The war between Russia and Ukraine has caused oil prices to skyrocket on Thursday as fears of supply shortages mount.
International benchmark Brent crude was trading as high as $117.01 per barrel - a nine-year high - at 0556 GMT for a 3.64% gain after closing the previous session at $112.90 a barrel.
American benchmark West Texas Intermediate (WTI) traded at $114.50 per barrel at the same time for a 3.53% increase after the previous session closed at $110.60 a barrel.
In a week since Russia first announced a military operation in eastern Ukraine, Brent surged to $117, posting a 19.3% rise from around $98 a barrel on Feb. 24.
The oil price increase is driven by new sanctions imposed by Western countries against Russia, as well as possible counter-sanctions by Russia, heightening concerns over supply disruptions.
Several Western energy companies have withdrawn involvement in Russian oil and gas projects since the beginning of the war.
ExxonMobil, bp, Shell, and Equinor announced their exit plans from joint ventures and projects in Russia, and TotalEnergies also agreed to no longer invest in new projects in the country.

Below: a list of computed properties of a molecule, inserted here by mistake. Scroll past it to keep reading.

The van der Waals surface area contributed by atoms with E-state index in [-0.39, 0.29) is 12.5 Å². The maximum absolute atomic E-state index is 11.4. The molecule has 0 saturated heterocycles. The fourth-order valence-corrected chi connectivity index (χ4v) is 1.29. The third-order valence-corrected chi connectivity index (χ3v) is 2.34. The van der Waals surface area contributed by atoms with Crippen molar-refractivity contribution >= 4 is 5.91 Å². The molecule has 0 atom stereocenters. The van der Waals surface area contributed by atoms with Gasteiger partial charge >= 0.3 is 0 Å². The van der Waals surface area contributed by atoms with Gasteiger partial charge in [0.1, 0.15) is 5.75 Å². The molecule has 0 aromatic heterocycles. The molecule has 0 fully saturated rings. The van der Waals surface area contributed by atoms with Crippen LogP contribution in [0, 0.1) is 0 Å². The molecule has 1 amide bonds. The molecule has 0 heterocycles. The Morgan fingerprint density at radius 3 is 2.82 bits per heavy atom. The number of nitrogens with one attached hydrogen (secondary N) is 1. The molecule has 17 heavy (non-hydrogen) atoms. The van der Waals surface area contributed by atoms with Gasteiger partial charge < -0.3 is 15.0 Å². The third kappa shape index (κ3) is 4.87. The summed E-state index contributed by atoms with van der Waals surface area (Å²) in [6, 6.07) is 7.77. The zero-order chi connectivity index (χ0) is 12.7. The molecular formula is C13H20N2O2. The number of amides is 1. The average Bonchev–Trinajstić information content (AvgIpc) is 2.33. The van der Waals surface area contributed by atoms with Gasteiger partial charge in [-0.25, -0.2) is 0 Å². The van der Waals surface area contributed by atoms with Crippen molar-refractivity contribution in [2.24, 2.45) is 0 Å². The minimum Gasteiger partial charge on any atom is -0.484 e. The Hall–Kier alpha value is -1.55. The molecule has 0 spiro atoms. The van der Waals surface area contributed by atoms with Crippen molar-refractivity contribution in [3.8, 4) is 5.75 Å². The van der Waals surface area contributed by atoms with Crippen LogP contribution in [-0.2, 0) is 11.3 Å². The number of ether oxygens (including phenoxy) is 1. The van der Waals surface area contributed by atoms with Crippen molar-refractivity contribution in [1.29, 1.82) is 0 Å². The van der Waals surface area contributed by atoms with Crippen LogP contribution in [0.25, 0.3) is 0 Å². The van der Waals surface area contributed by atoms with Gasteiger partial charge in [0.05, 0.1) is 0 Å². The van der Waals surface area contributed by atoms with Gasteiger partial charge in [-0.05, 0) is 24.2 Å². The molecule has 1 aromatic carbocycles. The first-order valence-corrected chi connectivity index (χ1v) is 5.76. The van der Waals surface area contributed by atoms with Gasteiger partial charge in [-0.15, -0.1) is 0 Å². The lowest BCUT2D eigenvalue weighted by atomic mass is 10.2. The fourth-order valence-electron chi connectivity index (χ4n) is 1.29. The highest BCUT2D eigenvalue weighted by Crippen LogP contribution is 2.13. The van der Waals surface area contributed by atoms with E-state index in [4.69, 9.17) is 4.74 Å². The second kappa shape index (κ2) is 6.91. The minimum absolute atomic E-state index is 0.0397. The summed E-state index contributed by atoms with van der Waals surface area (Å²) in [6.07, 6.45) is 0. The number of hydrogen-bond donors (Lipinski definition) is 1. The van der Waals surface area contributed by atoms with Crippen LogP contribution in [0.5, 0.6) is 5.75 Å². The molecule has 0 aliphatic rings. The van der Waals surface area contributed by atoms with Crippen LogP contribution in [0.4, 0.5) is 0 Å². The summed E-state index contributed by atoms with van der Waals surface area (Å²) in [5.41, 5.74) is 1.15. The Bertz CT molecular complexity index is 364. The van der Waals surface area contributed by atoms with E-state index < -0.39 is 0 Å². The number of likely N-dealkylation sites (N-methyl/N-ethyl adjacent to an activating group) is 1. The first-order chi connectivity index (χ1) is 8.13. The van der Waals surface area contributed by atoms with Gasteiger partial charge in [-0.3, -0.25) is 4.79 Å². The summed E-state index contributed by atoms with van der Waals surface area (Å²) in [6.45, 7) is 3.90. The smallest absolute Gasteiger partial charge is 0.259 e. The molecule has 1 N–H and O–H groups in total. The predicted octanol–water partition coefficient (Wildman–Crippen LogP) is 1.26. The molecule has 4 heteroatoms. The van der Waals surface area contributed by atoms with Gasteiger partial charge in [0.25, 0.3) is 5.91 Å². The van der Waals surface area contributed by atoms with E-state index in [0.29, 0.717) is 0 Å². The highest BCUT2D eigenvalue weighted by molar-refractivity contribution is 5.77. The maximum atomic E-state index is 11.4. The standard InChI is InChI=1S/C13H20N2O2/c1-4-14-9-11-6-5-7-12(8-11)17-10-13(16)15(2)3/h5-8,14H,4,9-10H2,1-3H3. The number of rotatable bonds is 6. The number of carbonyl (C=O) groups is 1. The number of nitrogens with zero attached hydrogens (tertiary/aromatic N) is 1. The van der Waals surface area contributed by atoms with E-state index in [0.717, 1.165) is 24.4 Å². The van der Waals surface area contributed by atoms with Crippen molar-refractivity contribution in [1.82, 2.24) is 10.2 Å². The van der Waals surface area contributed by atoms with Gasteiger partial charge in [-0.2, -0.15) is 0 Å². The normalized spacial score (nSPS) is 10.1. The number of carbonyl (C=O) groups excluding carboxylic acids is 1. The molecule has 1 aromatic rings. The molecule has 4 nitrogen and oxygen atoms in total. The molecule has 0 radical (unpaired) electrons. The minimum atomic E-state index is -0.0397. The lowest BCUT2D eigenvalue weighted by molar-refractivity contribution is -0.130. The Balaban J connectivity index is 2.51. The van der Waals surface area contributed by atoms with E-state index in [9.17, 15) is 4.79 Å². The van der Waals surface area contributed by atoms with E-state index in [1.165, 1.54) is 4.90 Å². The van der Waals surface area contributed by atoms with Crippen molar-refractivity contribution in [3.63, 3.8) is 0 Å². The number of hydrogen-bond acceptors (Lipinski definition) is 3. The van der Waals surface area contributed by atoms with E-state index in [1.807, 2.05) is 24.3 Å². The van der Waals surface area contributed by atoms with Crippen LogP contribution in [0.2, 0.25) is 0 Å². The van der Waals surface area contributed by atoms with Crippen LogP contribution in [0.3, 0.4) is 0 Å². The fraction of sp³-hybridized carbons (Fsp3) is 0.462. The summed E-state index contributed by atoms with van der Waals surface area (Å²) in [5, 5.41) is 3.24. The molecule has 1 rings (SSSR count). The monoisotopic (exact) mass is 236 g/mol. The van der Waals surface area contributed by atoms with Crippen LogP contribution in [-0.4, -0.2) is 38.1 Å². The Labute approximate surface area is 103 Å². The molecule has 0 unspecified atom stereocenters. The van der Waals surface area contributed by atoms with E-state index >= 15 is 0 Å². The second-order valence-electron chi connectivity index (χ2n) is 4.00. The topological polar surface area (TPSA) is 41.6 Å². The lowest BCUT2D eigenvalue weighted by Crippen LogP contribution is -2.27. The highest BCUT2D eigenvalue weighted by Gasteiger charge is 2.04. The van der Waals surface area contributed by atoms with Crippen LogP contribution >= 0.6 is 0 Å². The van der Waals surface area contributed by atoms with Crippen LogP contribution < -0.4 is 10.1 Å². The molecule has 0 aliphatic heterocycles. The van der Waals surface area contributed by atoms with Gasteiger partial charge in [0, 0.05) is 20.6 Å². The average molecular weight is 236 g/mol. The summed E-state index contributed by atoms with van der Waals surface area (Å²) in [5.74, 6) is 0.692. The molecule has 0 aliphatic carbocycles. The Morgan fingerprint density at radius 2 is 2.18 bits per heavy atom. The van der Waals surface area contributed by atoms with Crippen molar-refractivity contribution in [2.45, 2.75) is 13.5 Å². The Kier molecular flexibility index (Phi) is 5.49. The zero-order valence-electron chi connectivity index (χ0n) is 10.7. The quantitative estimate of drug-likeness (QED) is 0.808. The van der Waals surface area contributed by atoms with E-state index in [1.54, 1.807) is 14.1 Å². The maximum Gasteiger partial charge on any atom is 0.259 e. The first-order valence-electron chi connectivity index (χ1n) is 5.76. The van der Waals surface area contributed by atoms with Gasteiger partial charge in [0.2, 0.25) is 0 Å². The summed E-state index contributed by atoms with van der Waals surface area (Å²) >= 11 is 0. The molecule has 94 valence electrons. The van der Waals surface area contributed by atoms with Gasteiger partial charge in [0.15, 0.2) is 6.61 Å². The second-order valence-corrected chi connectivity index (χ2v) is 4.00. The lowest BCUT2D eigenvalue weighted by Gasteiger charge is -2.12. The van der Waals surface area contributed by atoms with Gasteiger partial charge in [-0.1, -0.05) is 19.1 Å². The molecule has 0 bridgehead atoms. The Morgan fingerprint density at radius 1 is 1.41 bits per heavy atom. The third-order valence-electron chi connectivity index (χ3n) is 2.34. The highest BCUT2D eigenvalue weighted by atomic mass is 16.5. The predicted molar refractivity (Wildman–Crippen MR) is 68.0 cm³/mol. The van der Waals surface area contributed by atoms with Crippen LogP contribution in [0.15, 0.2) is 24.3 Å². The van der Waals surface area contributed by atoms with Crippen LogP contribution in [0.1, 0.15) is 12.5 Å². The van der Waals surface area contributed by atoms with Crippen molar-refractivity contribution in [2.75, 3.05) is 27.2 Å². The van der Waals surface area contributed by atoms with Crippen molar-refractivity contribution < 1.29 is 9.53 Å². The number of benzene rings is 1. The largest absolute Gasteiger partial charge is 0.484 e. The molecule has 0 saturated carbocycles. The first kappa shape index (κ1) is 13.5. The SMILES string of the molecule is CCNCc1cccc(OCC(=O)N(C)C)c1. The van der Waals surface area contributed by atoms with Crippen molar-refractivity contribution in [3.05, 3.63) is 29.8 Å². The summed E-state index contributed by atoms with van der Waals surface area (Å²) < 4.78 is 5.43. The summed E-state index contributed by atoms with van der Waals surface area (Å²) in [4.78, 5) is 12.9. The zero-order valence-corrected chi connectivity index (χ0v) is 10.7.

The Energy Information Administration data showed a 0.6% drop in US commercial crude oil inventories for the week ending Feb. 25, further feeding concerns of tight supply.
Inventories fell by 2.6 million barrels to 413.4 million barrels compared to the market expectation of a rise of 2.8 million barrels.
Meanwhile, the 23-members of the Organization of Petroleum Exporting Countries (OPEC) and its allies including Russia, known as OPEC+, agreed to adhere to the current plan of increasing output by 400,000 barrels per day (bpd) through April on Wednesday.
The OPEC+ group argued that there is enough supply on the market to cater to demand, although the decision did little to put the brakes on prices, with oil hitting $113.93 per barrel by the time the meeting ended.
Since July last year, major producing countries have been raising output incrementally by 400,000 bpd.